Hawaii's Japanese: An Experiment in Democracy (book)

Title Hawaii's Japanese: An Experiment in Democracy
Author Andrew W. Lind
Original Publisher Princeton University Press
Original Publication Date 1946
Pages 264
WorldCat Link http://www.worldcat.org/title/hawaiis-japanese-an-experiment-in-democracy/oclc/1027340&referer=brief_results

Book-length study of Japanese Americans in Hawai'i focusing on the World War II years and the immediate aftermath. The book was authored by Andrew Lind (1901–88), a sociologist at the University of Hawai'i, with the support of the university's War Research Laboratory.

One of several sociologists at the University of Hawai'i trained at the University of Chicago, Lind first came to the Islands in 1927 to do research on his dissertation and joined the University of Hawai'i's faculty in 1931. By 1941, he was the chairman of the sociology department and the head of the Romanzo Adams Social Research Lab. He would go on to spend his entire academic career in Hawai'i and author several other books, most focusing on the various peoples of Hawai'i.[1]

Hawaii's Japanese: An Experiment in Democracy is a study of Japanese Americans in Hawai'i since the outbreak of World War II given the somewhat unique situation of having a such a large minority population—Japanese Americans made up around 38% of the population of Hawai'i on the eve of the war—made up of immigrants and their descendants from the country that had just attacked the U.S. As Lind wrote in his introduction, "The author, as a professional sociologist, was disposed to view the situation of the Japanese in Hawaii since December 7, 1941, as a social experiment of unusual significance and to apply to its analysis whatever scientific methods were appropriate."[2] Based on "field work... with a small group of volunteer assistants, chiefly students of various ancestries at the University,"[3] Lind looks briefly at the history of Japanese Americans in Hawai'i, before exploring the varying opinions in Hawai'i of how Japanese Americans would react to the war, the official policy that emerged towards Japanese Americans—largely one of not singling them out for special treatment, in contrast to Japanese Americans on the West Coast of the continental U.S.—and the actions of various segments of the Japanese American community itself over the course of the war years and the early postwar period, including the exemplary military record complied by Nisei soldiers as well as Issei who refused to believe Japan had lost the war. He concludes that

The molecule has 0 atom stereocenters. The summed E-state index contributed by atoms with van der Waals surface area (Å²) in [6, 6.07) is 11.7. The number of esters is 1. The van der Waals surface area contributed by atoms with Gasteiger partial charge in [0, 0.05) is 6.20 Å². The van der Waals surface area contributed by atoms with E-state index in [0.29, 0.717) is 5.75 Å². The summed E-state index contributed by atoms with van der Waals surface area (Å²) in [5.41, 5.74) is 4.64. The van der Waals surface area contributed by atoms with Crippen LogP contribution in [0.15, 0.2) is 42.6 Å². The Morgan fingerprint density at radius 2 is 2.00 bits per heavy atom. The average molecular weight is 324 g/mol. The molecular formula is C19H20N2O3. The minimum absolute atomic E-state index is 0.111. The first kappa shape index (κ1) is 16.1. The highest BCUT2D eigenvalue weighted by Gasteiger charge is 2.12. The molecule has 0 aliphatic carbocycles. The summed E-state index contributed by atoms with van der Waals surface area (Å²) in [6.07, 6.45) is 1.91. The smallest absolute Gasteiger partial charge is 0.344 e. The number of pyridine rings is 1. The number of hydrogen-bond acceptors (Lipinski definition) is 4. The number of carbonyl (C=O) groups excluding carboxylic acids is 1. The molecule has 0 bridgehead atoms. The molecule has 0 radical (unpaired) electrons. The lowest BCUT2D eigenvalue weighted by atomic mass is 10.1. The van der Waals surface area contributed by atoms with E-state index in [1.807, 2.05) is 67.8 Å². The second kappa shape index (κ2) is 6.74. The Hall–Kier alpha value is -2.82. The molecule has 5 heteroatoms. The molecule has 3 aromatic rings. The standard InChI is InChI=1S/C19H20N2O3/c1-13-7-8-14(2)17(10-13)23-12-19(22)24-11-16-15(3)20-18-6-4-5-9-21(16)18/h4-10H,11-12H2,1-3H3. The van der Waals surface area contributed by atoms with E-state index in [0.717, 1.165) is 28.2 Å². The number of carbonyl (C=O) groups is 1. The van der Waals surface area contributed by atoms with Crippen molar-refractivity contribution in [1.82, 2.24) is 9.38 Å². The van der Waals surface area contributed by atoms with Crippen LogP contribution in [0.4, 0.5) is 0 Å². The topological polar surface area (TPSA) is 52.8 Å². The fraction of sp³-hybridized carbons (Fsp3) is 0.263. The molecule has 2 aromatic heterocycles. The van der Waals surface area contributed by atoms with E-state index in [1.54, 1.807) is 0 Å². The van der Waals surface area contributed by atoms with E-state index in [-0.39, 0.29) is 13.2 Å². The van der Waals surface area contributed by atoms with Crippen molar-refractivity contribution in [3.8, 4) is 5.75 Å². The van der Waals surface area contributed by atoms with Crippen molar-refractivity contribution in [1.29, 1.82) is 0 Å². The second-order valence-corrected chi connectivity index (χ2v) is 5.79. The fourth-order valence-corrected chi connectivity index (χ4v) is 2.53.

... the net effect of the war upon the Japanese has been clearly to hasten and assist their participation in the broader life of the Hawaiian community. Out of the travail of war, born of the heroic sacrifice of thousands of Hawaii's best youth on the battlefields of the world and the fearful pain of greater thousands of their parents and kin throughout Hawaii, there has emerged a devotion of spirit to American values and ideals such as the Islands have never before witnessed. Properly nurtured it can become the dominant spirit among Hawaii's 160,000 Japanese.[4]